Erectile dysfunction drug use is under controversy. More than half of men over the age of 40 are said to be affected by erectile dysfunction (ED). However, according to insurance claim data presented at the 2013 meeting of the European Association of Urology, most Americans and Europeans with erectile dysfunction are untreated.
The first erectile dysfunction treatments used tend to be medications like Viagra, Cialis, and Levitra due to their convenience and ease of use. Some medical researchers indicate that the prevalence of ED treatment with these drugs is underreported because they are so easily available from the Internet and mail order sources. Be aware that obtaining medications from such sources is risky.
Multiple safety concerns have been linked to ED medication use without physician supervision. Erectile dysfunction can be a sign of cardiovascular disease. It is important that physicians know the true prevalence of erectile dysfunction treatment. Interactions between ED drugs and other medications (including nitrates and some medications used in the management of BPH) or health conditions (e.g., significant heart, kidney, or liver disease) can result in permanent harm or even be life-threatening.
Erectile dysfunction medications are among the most adulterated and counterfeited of all medications.
A four-year assessment of illegally sold “Viagra” by the Dutch National Institute for Public Health and Environment found only 10 genuine samples out of 370. Additional concerns regarding the use of unregulated erectile dysfunction medications include the amounts of active ingredients and the adulteration products with untested, active ingredients that have no defined safety profiles.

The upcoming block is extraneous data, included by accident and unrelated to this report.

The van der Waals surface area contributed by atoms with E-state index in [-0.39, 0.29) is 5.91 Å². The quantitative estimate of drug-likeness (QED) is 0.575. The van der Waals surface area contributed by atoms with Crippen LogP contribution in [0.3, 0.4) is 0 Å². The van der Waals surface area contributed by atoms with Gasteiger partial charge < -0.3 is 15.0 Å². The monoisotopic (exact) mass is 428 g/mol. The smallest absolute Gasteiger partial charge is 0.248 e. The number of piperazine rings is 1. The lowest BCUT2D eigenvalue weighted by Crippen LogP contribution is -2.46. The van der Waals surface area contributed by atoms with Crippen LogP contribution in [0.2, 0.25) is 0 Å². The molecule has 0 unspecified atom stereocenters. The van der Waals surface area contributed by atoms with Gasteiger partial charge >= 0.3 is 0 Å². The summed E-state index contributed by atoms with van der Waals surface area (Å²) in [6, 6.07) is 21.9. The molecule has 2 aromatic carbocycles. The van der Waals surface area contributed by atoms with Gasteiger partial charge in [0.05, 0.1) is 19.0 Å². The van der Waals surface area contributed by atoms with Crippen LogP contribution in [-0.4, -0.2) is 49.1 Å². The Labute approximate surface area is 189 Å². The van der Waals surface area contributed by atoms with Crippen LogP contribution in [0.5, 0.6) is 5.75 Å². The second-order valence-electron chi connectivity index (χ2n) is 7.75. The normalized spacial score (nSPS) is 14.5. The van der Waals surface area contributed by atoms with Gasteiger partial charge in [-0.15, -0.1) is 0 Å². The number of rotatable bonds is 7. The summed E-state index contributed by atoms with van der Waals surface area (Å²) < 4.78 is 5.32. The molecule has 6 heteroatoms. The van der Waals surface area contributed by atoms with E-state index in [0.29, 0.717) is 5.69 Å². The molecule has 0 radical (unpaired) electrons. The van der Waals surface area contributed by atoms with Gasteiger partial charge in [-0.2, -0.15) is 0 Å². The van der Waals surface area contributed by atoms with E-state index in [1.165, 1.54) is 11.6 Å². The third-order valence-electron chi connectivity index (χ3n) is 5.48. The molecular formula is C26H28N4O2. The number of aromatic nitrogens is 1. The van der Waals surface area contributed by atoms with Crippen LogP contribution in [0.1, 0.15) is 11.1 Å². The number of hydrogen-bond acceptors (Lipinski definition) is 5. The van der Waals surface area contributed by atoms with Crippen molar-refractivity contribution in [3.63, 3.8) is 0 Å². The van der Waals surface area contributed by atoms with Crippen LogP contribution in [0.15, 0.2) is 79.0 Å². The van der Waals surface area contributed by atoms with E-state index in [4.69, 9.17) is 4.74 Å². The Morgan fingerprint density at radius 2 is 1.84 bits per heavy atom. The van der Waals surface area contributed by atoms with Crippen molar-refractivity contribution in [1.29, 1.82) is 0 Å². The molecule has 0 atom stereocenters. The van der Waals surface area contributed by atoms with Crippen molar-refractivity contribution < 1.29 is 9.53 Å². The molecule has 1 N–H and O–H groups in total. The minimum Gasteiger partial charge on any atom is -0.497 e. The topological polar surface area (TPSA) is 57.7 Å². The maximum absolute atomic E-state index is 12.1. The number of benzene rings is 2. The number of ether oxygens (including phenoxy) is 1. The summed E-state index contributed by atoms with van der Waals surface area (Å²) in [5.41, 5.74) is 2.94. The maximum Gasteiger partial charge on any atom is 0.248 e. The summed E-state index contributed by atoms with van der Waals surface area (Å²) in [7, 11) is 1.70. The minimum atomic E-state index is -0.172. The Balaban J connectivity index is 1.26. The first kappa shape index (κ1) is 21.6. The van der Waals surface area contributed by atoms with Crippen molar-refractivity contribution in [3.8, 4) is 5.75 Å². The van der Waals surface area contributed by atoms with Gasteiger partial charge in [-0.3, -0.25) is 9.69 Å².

An Internet survey regarding the prevalence of erectile dysfunction treatment involving 11,889 patients was conducted in Italy, Germany, and the UK. It found that an estimated 30% ED medication users obtained the drugs without consulting with a physician or pharmacist. This was typically done via the Internet, significant others, friends, or assorted acquaintances. Patients who were most likely to have consulted with a doctor or pharmacist within the previous six months tended to be older and to have more severe erectile dysfunction. Consultation tended to result in getting medication from legitimate pharmacies or physician samples, and in more frequent use of the medications obtained.
The most common reasons men did not consult their doctors were embarrassment about talking about erectile dysfunction and the desire to obtain the ED medications in larger quantities and at cheaper prices. Interestingly, significant numbers of those who obtained ED medicines outside of the healthcare system did so despite believing that medicines sold via the Internet were less safe.
Read more in our Erectile Dysfunction Health Center.
Cakir O et al. The frequencies and characteristics of men receiving medical intervention for erectile dysfunction: Analysis of 6.2 million patients. Abstract Nr: 126; 28th Annual EAU Congress, 15 to 19 March 2013; Milan, Italy.
Schnetzler G et al. Characteristics, behaviors, and attitudes of men bypassing the healthcare system when obtaining phosphodiesterase type 5 inhibitors. The Journal of Sexual Medicine 2010; 7:1237–1246.